Manuel Ortiz de Zárate  

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Train wreck at Montparnasse (October 22, 1895) by Studio Lévy and Sons.
Train wreck at Montparnasse (October 22, 1895) by Studio Lévy and Sons.
Manuel Ortiz de Zárate, (October 9, 1887October 28, 1946), was a Chilean painter.

Born Manuel Revuelta Ortiz de Zárate in Como, Italy, he was the son of Chilean composer Eleodoro Ortiz de Zárate. He was four years old when the family moved back to Chile where he went on to study painting with Pedro Lira (1845-1912) before entering the Escuela de Bellas Artes (Academy of Fine Arts) in Santiago.

Drawn to the burgeoning art scene in France, in 1904 he sailed to Marseille then made his way to Paris. There, he became part of the growing gathering of artists in the Montparnasse Quarter, making friends with Amedeo Modigliani and some of the other future greats of the art world. In the 1915 photograph seen here, left to right, is: Manuel Ortiz de Zárate, Henri-Pierre Roché (in uniform), Marie Vassilieff, Max Jacob and Pablo Picasso.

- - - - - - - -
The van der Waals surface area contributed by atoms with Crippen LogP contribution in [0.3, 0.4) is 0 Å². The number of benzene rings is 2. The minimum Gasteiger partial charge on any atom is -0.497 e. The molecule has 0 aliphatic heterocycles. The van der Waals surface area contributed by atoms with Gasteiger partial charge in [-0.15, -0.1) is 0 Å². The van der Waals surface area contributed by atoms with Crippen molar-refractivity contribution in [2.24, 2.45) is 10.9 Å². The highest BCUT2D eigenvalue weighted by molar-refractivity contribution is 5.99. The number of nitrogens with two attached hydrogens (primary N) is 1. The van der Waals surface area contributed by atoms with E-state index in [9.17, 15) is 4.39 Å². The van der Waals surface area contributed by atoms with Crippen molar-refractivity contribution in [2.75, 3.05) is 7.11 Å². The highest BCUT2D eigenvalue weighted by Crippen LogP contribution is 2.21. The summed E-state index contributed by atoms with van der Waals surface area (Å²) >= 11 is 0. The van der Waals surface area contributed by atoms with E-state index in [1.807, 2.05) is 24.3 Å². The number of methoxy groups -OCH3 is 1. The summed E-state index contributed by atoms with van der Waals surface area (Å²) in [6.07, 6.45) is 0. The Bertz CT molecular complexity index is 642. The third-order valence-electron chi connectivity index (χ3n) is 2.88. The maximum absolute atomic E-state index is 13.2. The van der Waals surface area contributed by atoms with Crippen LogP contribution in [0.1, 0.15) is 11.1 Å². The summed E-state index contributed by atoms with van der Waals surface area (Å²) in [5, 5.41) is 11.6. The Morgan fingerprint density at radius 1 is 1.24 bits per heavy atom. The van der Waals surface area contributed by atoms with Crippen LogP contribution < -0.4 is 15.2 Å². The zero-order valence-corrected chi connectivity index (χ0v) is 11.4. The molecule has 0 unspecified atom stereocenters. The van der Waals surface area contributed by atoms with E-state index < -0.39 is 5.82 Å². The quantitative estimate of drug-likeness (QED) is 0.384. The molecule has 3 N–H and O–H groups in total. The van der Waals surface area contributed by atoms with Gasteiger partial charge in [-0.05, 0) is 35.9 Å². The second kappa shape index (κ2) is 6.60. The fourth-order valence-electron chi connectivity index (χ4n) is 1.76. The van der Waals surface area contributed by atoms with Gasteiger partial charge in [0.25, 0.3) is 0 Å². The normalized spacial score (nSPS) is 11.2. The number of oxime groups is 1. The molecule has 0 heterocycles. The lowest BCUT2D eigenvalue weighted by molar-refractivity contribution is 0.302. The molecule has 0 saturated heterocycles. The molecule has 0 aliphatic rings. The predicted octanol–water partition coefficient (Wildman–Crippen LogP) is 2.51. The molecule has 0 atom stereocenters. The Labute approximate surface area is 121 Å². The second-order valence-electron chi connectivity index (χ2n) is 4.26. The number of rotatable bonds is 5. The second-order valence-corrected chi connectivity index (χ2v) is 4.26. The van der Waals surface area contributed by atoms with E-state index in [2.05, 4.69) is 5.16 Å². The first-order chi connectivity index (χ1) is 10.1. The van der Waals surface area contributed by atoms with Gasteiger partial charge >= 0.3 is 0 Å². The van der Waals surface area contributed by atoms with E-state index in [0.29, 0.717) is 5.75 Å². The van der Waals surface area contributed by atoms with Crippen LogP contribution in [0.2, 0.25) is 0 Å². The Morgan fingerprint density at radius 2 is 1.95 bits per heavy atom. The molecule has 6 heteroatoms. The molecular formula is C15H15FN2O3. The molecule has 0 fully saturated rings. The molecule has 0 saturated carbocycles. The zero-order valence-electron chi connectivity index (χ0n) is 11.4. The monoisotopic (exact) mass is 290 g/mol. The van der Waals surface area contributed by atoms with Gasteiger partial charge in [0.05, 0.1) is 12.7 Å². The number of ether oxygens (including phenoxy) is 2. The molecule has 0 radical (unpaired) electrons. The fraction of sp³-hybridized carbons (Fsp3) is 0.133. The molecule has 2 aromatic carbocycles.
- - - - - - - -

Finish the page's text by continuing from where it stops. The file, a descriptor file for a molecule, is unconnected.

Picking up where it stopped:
Manuel Ortiz de Zárate studied at the École des Beaux-Arts in Paris, developing his modernist skills in the painting of still lifes and lanscapes. Seen here, is his depiction of Notre Dame Cathedral

Together with Camilo Mori and other artists from Chile, Manuel Ortiz de Zárate helped found the Grupo Montparnasse. During World War II, he remained in France despite the German occupation. After the war, he went to the United States where he died in 1946 in Los Angeles, California. His daughter's first husband was the California abstract painter, John Ferren (1905-1970); her second husband was the Russian-born production designer Eugene Lourié (1902-1991).

Unless indicated otherwise, the text in this article is either based on Wikipedia article "Manuel Ortiz de Zárate" or another language Wikipedia page thereof used under the terms of the GNU Free Documentation License; or on original research by Jahsonic and friends. See Art and Popular Culture's copyright notice.

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